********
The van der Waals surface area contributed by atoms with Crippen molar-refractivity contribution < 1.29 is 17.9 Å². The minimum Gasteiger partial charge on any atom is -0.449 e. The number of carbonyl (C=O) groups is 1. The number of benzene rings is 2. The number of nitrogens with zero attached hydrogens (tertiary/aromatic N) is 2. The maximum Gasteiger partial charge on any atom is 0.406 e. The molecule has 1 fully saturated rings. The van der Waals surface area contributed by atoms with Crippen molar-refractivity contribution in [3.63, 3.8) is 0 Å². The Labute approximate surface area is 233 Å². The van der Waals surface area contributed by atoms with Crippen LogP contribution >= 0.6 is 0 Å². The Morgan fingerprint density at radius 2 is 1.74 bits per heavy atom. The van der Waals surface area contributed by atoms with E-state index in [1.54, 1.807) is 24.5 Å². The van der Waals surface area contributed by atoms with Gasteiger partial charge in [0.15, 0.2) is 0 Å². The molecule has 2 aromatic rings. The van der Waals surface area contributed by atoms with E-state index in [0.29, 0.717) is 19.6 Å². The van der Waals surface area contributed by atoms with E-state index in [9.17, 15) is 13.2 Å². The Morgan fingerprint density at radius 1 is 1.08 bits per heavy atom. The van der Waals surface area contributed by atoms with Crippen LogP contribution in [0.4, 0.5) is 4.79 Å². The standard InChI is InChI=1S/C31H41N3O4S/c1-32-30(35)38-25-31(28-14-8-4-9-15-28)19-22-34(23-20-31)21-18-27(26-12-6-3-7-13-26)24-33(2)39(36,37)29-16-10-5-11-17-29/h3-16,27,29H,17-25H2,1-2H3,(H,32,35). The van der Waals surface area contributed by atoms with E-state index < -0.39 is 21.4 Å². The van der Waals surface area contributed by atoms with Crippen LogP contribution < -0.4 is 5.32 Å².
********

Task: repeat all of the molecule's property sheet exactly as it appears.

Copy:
The van der Waals surface area contributed by atoms with Crippen molar-refractivity contribution < 1.29 is 17.9 Å². The minimum Gasteiger partial charge on any atom is -0.449 e. The number of carbonyl (C=O) groups is 1. The number of benzene rings is 2. The number of nitrogens with zero attached hydrogens (tertiary/aromatic N) is 2. The maximum Gasteiger partial charge on any atom is 0.406 e. The molecule has 1 fully saturated rings. The van der Waals surface area contributed by atoms with Crippen molar-refractivity contribution in [3.63, 3.8) is 0 Å². The Labute approximate surface area is 233 Å². The van der Waals surface area contributed by atoms with Crippen LogP contribution >= 0.6 is 0 Å². The Morgan fingerprint density at radius 2 is 1.74 bits per heavy atom. The van der Waals surface area contributed by atoms with E-state index in [1.54, 1.807) is 24.5 Å². The van der Waals surface area contributed by atoms with Gasteiger partial charge in [0.15, 0.2) is 0 Å². The molecule has 2 aromatic rings. The van der Waals surface area contributed by atoms with E-state index in [0.29, 0.717) is 19.6 Å². The van der Waals surface area contributed by atoms with E-state index in [9.17, 15) is 13.2 Å². The Morgan fingerprint density at radius 1 is 1.08 bits per heavy atom. The van der Waals surface area contributed by atoms with Crippen LogP contribution in [0.4, 0.5) is 4.79 Å². The standard InChI is InChI=1S/C31H41N3O4S/c1-32-30(35)38-25-31(28-14-8-4-9-15-28)19-22-34(23-20-31)21-18-27(26-12-6-3-7-13-26)24-33(2)39(36,37)29-16-10-5-11-17-29/h3-16,27,29H,17-25H2,1-2H3,(H,32,35). The van der Waals surface area contributed by atoms with E-state index < -0.39 is 21.4 Å². The van der Waals surface area contributed by atoms with Crippen LogP contribution < -0.4 is 5.32 Å².